The Dectes stem borer is a small, long-horned beetle that attacks soybeans.

It has been a common occurrence in soybeans over the past several years and this year is no exception. The insect has been easy to find in fields throughout the county and they seem to prefer an occasional giant ragweed poking through the canopy.

The adult beetle is pale gray and about 3/8 inch long. It has unusually long, black, and gray banded antennae that are about twice as long as its body. Single eggs are deposited in cavities that female beetles chew into leaf petioles or stems.

If eggs are laid into the petiole, you may see random dry leaves that are often confused with sudden death syndrome. It is worth the time to pull a few of those plants to observe tunneling in the upper portion of the main stem.

The larvae hatching from the eggs deposited are legless with small, brown heads. Their bodies are deeply segmented in an accordion-like fashion.

The soybean stem borer overwinters as a larva in the base of hollow, girdled stems. University of Kentucky research indicates that larvae begin to pupate around the beginning of May.

Adults begin to emerge in June. Adults lay eggs during July and August, and some live into September. Larvae tunnel up and down the stems until late August or September. By the time plants mature, larvae will have tunneled down to the base near the soil line.

In preparation for overwintering, many larvae girdle the interior stem surface at a point near or just above the soil line. Plants break off easily where girdling occurred, allowing them to lodge.

Girdling generally occurs when plants are mature and ready for harvest. The yield losses caused by larval tunneling appear to be in the range of 7 to 12% but significant losses can occur when plants are girdled and lodging occurs before harvest. A timely harvest can be effective in reducing yield losses.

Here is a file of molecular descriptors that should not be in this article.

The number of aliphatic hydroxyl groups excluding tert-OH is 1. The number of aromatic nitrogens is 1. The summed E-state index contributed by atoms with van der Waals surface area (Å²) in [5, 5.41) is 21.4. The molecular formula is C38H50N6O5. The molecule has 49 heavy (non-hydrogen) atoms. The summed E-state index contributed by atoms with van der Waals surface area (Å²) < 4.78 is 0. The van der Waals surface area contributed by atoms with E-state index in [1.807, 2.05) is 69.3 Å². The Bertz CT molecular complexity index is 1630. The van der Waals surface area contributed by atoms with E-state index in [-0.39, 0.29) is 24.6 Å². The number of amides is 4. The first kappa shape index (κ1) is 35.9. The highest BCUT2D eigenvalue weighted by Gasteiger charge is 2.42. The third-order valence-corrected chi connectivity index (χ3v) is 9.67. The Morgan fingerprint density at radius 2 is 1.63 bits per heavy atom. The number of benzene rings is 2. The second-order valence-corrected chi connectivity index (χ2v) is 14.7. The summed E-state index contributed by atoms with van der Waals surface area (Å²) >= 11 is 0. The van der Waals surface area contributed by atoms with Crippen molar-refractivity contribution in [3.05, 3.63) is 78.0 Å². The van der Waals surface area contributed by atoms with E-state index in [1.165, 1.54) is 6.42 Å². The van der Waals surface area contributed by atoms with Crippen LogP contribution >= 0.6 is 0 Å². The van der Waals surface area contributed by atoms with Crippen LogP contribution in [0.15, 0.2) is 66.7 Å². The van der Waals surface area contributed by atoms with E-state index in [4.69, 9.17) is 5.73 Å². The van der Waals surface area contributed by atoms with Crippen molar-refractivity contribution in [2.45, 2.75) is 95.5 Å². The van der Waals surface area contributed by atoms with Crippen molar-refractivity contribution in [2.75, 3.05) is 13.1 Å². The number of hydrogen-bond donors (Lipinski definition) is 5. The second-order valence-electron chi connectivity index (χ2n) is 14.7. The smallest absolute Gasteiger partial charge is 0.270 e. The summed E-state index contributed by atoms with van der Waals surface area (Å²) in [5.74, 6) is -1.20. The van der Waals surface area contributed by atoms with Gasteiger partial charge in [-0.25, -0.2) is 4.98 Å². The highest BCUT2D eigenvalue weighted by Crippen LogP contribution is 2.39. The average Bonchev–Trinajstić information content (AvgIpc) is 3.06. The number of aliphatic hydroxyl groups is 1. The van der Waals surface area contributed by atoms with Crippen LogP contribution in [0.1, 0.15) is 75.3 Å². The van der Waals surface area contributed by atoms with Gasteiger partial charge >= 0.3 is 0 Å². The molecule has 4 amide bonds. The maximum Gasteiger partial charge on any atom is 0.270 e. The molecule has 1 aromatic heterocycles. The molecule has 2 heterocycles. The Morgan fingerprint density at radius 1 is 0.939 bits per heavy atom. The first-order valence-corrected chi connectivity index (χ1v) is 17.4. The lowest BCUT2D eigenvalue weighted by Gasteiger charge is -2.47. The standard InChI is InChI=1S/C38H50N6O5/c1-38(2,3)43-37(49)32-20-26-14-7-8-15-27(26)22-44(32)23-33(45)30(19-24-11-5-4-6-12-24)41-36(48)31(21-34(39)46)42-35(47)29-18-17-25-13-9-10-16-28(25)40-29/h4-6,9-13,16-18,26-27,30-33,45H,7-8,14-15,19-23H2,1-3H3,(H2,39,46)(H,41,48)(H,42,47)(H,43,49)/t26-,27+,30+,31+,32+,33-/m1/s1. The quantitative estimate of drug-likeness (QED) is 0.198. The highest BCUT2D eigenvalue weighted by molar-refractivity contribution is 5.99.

This pest is difficult to control because it spends most of its life inside plant stems, protected from standard chemical controls. Insecticides at the time of planting have been ineffective because of the length of time between planting and the emergence of beetles.

The only exposed stage of this pest is the adult, but adults are active for several weeks in the summer, making insecticide timing difficult.

Field trials have shown that insecticides applied when adults are present will temporarily reduce beetle numbers, but not significantly reduce stem borer. Trials of both foliar applications of non-systemic insecticides and systemic insecticides applied at planting or as foliar applications have not shown consistent ability to protect against yield loss.

Since resistant varieties and chemical controls for this insect are not available, cultural controls are the only means of reducing losses from the soybean stem borer.

Crop rotation and timely harvesting have been suggested as beneficial management strategies. These beetles are not strong flyers and when soybean production in an area is limited, crop rotation can limit the potential for damage.

Fields should be sampled before maturity for the presence of stem borer tunneling and live larvae by carefully splitting stems at several locations throughout the field. Fields with high percentages of infested stems should be harvested as soon as possible to avoid girdling and lodging.

In addition, researchers found that soil moisture and type can be a factor in reducing soybean stem borer infestations. Wet soils seemed to harbor fewer larvae than well-drained soils. Stubble in low, wet areas led to 50 to 70% larvae mortality, while well-drained areas experienced only 11 to 38% mortality.

Weed control may be another way to reduce stem borer problems. Stem borers are known to use wild sunflower, giant ragweed, and cocklebur as alternate hosts.

If you do not see soybean lodging at harvest, random plants retaining green leaves may be an indication of tunneling. The tunneling effect disrupts the natural plant physiology causing a disruption in natural plant senescence. If you do see this, examine a few of the plants to determine if dectes stem tunneling is the cause of the retained leaves.

Clint Hardy is the agricultural extension agent for the Daviess County Extension Office. He can be reached at 270-685-8480.

Clint Hardy is the agricultural extension agent for the Daviess County Extension Office. He can be reached at 270-685-8480.

(0) comments

Welcome to the discussion.

Keep it Clean. Please avoid obscene, vulgar, lewd, racist or sexually-oriented language.
PLEASE TURN OFF YOUR CAPS LOCK.
Don't Threaten. Threats of harming another person will not be tolerated.
Be Truthful. Don't knowingly lie about anyone or anything.
Be Nice. No racism, sexism or any sort of -ism that is degrading to another person.
Be Proactive. Use the 'Report' link on each comment to let us know of abusive posts.
Share with Us. We'd love to hear eyewitness accounts, the history behind an article.